The last twenty-odd years may have seen the remarkable comeback of cities, but the next twenty might actually be more about the suburbs, as many cities have become victims of their own success. The housing crisis—a product of a complex range of factors from underbuilding to downzoning—has made some cities, such as New York and Los Angeles, a playground for the ultra-wealthy, pushing out long-time residents and making the city unaffordable for the artists, creatives, and small businesses who make vibrant places.
Designing urban spaces to improve mobility for all inhabitants is one of the main objectives of NACTO, the National Association of City Transportation Officials. Founded in 1996, this non-profit organization brings together more than 40 US and Canadian cities to share their advice and design practices seeking to raise the design standards in public policies for public spaces, mobility, and transportation.
They’ve developed a series of guides in which they propose design guidelines to make streets, cycle paths, intersections and other urban spaces more accessible and safe for all road users. One of the most recent is the "Transit Street Design Guide" in which they offer, among other things, 6 recommendations to take into account when designing bus stops. Find out what these recommendations are below.
Outside of our familiar feeds, social or otherwise, the Internet can be a daunting place. While information and interaction have never been easier, developing ways to get a handle on the quantity and pace of this crowded, if not valuable, world can often be difficult – it’s all too easy to find your digital life unintentionally isolated. In the architectural sphere, shared knowledge and a broad understanding of history and contemporary practice are all-important; discourse and conversation even more so. Are.na, a platform for collaborative and independent research, provides a new lens when surfing, capturing and contextualizing the content of the Internet.
So much has already been written about Hamburg’s undeniably excellent Elbphilharmonie, which formally opened in January but has been publicly accessible, in part, since November. The chatter has mostly revolved around the same two talking points—the building’s on-the-tip-of-your-tongue shape and its fantastic price tag. In addressing the former, critics have called attention to the hall’s resemblance to an iceberg, an outcrop, a ship, circus tents, or the Sydney Opera House. And as for the costs, totaling $900 million, they point out how the project hemorrhaged cash, even if they have inadvertently exaggerated the figures. Having momentarily lost control of the narrative, the city felt compelled to set the record straight in time for the inaugural performance: The building cost just three—not ten!—times the initial budget.
The architectural legacy of the Rockefeller family in Manhattan is well-known, most obviously demonstrated in the slab-like Art Deco towers of the Rockefeller Center and the ever-expanding campus of the MoMA. But in a city that is filled with landmarks and historic buildings, it's easy for even the most remarkable projects to go unrecognized. Philip Johnson's Rockefeller Guest House in Manhattan was completed in 1950, just one year after the construction of his better known Glass House in New Canaan. The Glass House is an obvious cousin to the later guest house: both feature largely empty glass and steel boxlike forms, where structural work is exposed and celebrated.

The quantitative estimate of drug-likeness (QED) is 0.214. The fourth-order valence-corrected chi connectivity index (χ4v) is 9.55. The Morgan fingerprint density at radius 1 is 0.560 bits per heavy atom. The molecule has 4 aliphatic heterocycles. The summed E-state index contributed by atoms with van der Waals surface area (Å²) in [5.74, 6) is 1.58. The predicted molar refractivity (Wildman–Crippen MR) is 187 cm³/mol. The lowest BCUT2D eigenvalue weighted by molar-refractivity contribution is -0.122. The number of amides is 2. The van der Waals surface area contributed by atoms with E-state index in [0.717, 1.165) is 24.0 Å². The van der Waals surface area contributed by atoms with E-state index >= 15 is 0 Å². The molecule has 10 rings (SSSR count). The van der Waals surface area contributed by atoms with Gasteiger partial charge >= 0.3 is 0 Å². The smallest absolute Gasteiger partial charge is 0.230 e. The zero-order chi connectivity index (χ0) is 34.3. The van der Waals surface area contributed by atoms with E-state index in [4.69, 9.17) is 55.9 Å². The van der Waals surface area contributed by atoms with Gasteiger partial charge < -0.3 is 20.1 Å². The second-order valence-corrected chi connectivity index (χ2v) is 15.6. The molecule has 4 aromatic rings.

The modern use of the term “easter egg”—not the holiday treat but rather a hidden joke or surprise item inserted in a piece of media—originated with Atari in 1979, when a developer snuck his name into a game hoping to get some recognition as the creator. But these surprise treats, hidden to all but those who look closely enough, aren’t only lurking in the digital world. Some of the best easter eggs are snuck into the physical architecture around us.
The excellent thing about architectural easter eggs, be they tongue-in-cheek, carved out of spite, or simply placed as a fun treat awaiting an observant eye, is that they endure in the landscape around us, becoming a sneaky and often confusing part of history. Here are five hidden carvings that dot historic structures with a bit of human nature.
The importance of public spaces in urban life is an issue that has been apparent since ancient Greece and is still with us today. Opportunities to meet and exchange ideas in these spaces are able to influence how the inhabitants participate in the development of their city, and occur in greater instances when public spaces are accessible to everyone.
However, in modern societies, the strategic role of these spaces has been limited. According to The City Fix, a blog on sustainable urban planning, one of the main reasons for this is the overabundance of automobiles. In fact, according to one study by the Brazilian Institute for Energy and the Environment, 70% of public spaces in urban centers are taken up by roadways and other spaces for cars, while car owners make up only around 20 to 40 percent of the city’s population.